June 28th, 2011 | Global Times
By Xuyang Jingjing
Recent reports indicating renewed interest in starting construction on
the controversial western leg of Chinaï¿½s mega water diversion project,
have raised deep concerns from environmentalists, engineers and local
Wang Guangqian, a hydrologist at Tsinghua University, said he and other
experts were asked to report on various proposals for the western route.
ï¿½[We] thought this wouldnï¿½t happen for 50 years but itï¿½s necessary now,ï¿½
Wang told a roundtable discussion hosted by the China Science Media Center.
The South-North Water Diversion Project is a controversial and mammoth
undertaking that will bring water from the south to help meet the needs
of the more arid north. It was first proposed after Chinaï¿½s liberation
in 1949 as a solution to southern floods and northern droughts.
The eastern and central legs of the project got the go-ahead last decade
and are expected to bring water to Beijing and Tianjin before the middle
of this decade.
The western route, however, is still on the drawing board because it is
far more technically challenging and poses far greater environmental
risks, say experts in the field.
ï¿½They canï¿½t provide sufficient scientific proof of its feasibility,ï¿½
said Yang Yong, an independent geologist who has spent 20 years
researching every major river in China. ï¿½Their grand plans would greatly
alter the ecological system and the distribution of water resources in
China, and there are major technical and engineering difficulties,ï¿½ said
Wang stands by his pet proposal for a western route. His plan would
divert water from the Yarlung Tsangpo River in Tibet by constructing
thousands of kilometers of canals and pipelines along the Qinghai-Tibet
railway to reach the Xinjiang Uyghur Autonomous Region in the northwest.
ï¿½This is feasible,ï¿½ Wang told the First Financial Daily.
Wang is not the only engineer to propose diverting water from Tibet. Guo
Kai, a self-educated hydrologist, wants to divert water from a river
that runs into northern India. ï¿½So much of the water in the Yarlung
Tsangpo runs out of China, itï¿½s a huge waste,ï¿½ said Guo, who has been
pushing his plan since the 1980s.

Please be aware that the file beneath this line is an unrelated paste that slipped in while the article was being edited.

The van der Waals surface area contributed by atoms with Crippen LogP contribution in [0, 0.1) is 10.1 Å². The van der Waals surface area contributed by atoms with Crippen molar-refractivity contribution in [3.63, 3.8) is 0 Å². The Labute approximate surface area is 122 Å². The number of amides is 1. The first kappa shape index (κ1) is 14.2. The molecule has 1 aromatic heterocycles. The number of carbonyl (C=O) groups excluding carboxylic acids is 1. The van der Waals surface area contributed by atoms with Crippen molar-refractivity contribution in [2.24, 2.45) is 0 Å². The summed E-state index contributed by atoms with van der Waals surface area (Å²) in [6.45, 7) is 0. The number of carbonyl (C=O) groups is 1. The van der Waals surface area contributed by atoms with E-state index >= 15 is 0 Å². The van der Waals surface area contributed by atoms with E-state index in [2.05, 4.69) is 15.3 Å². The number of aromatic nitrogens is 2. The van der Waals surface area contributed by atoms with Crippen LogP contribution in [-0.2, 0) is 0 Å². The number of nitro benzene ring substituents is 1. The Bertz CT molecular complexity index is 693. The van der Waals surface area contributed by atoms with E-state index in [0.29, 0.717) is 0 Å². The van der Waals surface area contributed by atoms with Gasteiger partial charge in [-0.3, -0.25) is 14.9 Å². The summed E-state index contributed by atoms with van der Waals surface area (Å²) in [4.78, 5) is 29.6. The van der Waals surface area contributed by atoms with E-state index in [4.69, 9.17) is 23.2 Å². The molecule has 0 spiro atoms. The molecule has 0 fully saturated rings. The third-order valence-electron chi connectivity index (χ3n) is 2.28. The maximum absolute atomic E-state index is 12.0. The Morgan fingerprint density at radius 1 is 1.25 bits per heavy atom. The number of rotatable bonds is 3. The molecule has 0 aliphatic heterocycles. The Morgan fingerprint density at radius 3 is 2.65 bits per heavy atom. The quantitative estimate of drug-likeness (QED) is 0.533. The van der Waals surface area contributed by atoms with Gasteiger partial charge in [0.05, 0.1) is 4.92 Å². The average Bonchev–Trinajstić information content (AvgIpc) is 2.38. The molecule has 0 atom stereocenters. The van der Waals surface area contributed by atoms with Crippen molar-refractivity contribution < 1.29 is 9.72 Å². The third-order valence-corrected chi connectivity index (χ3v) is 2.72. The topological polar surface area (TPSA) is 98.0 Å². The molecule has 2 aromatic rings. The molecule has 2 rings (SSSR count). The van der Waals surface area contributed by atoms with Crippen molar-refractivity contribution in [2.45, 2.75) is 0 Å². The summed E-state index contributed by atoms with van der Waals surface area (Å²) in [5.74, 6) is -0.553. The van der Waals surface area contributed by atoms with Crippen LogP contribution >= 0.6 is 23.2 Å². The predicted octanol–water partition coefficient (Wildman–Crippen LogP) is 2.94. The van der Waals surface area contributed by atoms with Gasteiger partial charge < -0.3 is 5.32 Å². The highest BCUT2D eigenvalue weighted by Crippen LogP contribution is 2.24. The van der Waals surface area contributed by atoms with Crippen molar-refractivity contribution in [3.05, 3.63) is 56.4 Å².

His proposal would divert more than 2 trillion cubic meters of water
every year and stream it through mountain tunnels and pipelines that
would finally feed into the Yellow River more than 3,000 kilometers away.
Outdated ideas push megaprojects
Ambitious plans such as Wang and Guoï¿½s have attracted a lot of
detractors. Many think their plans are actually dangerous.
ï¿½The idea that people can change nature any way they want is
ridiculous,ï¿½ said Fan Xiao, an engineer at the Sichuan Bureau of
Geological Exploration of Mineral Resources. ï¿½This way of thinking comes
from the old belief that humans can conquer nature,ï¿½ said Fan.
Many experts agree that is precisely the philosophy behind the entire
South-North Water Diversion Project, which has been studied for decades
and won government approval in 2002.
According to the approved plan, the eastern route will divert water from
the lower Yangtze to Beijing along the ancient Grand Canal. The central
route will take water from the Hanjiang River, a tributary of the
Yangtze, and bring it 1,400 kilometers to Beijing and Tianjin.
The non-yet-underway western route was originally expected to divert 17
billion cubic meters of water each year from the upper reaches of the
Yangtze in Sichuan Province to nourish the countryï¿½s parched provinces
and regions in the northwest.
Trillions of yuan
The projectï¿½s website says the construcion of the three routes will cost
5 trillion yuan and ultimately bring 44.8 billion cubic meters of water
from the south to north every year. The project is not expected to be
fully completed until the middle of the century but water should begin
to flow north to Beijing in the next two or three years, notes the website.
The State Council appears to have recently given the project a higher
priority. It announced at the beginning of the year that construction of
the eastern and central routes will be accelerated and pre-construction
studies on the western route would begin ï¿½when appropriate.ï¿½
The Yellow River Conservancy Commission, which oversees projects along
the much-diminished river, has been working for decades on the
feasibility of diverting water from southern rivers along the western
route. Every plan has met with controversy.